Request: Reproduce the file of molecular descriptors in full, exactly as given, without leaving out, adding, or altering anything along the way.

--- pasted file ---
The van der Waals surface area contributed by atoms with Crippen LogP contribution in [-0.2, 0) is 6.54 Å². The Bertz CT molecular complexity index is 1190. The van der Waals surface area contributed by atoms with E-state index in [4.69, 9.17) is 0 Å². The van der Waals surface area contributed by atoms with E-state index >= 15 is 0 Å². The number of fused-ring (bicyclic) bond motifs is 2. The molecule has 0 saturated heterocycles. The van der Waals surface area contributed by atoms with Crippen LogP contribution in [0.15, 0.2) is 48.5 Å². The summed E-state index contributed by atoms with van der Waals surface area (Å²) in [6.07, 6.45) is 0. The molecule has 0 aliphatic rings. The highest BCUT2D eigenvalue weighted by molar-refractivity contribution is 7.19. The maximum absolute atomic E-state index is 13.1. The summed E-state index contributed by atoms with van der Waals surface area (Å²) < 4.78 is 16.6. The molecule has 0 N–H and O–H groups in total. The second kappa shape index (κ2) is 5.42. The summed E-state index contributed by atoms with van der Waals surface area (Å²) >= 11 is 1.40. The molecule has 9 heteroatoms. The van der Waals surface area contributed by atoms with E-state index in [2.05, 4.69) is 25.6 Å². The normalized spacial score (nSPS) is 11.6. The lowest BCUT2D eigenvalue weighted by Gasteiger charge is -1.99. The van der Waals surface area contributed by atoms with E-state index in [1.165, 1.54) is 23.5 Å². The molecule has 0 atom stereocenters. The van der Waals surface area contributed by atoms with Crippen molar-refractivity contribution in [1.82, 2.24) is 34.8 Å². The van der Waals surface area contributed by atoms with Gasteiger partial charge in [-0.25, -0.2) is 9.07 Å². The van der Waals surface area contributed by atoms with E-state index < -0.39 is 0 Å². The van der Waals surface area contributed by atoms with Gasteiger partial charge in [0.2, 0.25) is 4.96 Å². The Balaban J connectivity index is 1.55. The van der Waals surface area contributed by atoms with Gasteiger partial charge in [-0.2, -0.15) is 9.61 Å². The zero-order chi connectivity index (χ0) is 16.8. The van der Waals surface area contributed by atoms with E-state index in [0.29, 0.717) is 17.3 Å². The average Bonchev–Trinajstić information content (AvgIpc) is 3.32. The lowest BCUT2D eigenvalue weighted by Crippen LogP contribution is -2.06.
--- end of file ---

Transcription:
The van der Waals surface area contributed by atoms with Crippen LogP contribution in [-0.2, 0) is 6.54 Å². The Bertz CT molecular complexity index is 1190. The van der Waals surface area contributed by atoms with E-state index in [4.69, 9.17) is 0 Å². The van der Waals surface area contributed by atoms with E-state index >= 15 is 0 Å². The number of fused-ring (bicyclic) bond motifs is 2. The molecule has 0 saturated heterocycles. The van der Waals surface area contributed by atoms with Crippen LogP contribution in [0.15, 0.2) is 48.5 Å². The summed E-state index contributed by atoms with van der Waals surface area (Å²) in [6.07, 6.45) is 0. The molecule has 0 aliphatic rings. The highest BCUT2D eigenvalue weighted by molar-refractivity contribution is 7.19. The maximum absolute atomic E-state index is 13.1. The summed E-state index contributed by atoms with van der Waals surface area (Å²) < 4.78 is 16.6. The molecule has 0 N–H and O–H groups in total. The second kappa shape index (κ2) is 5.42. The summed E-state index contributed by atoms with van der Waals surface area (Å²) >= 11 is 1.40. The molecule has 9 heteroatoms. The van der Waals surface area contributed by atoms with E-state index in [2.05, 4.69) is 25.6 Å². The normalized spacial score (nSPS) is 11.6. The lowest BCUT2D eigenvalue weighted by Gasteiger charge is -1.99. The van der Waals surface area contributed by atoms with E-state index in [1.165, 1.54) is 23.5 Å². The molecule has 0 atom stereocenters. The van der Waals surface area contributed by atoms with Crippen molar-refractivity contribution in [1.82, 2.24) is 34.8 Å². The van der Waals surface area contributed by atoms with Gasteiger partial charge in [-0.25, -0.2) is 9.07 Å². The van der Waals surface area contributed by atoms with E-state index < -0.39 is 0 Å². The van der Waals surface area contributed by atoms with Gasteiger partial charge in [0.2, 0.25) is 4.96 Å². The Balaban J connectivity index is 1.55. The van der Waals surface area contributed by atoms with Gasteiger partial charge in [-0.2, -0.15) is 9.61 Å². The zero-order chi connectivity index (χ0) is 16.8. The van der Waals surface area contributed by atoms with E-state index in [0.29, 0.717) is 17.3 Å². The average Bonchev–Trinajstić information content (AvgIpc) is 3.32. The lowest BCUT2D eigenvalue weighted by Crippen LogP contribution is -2.06.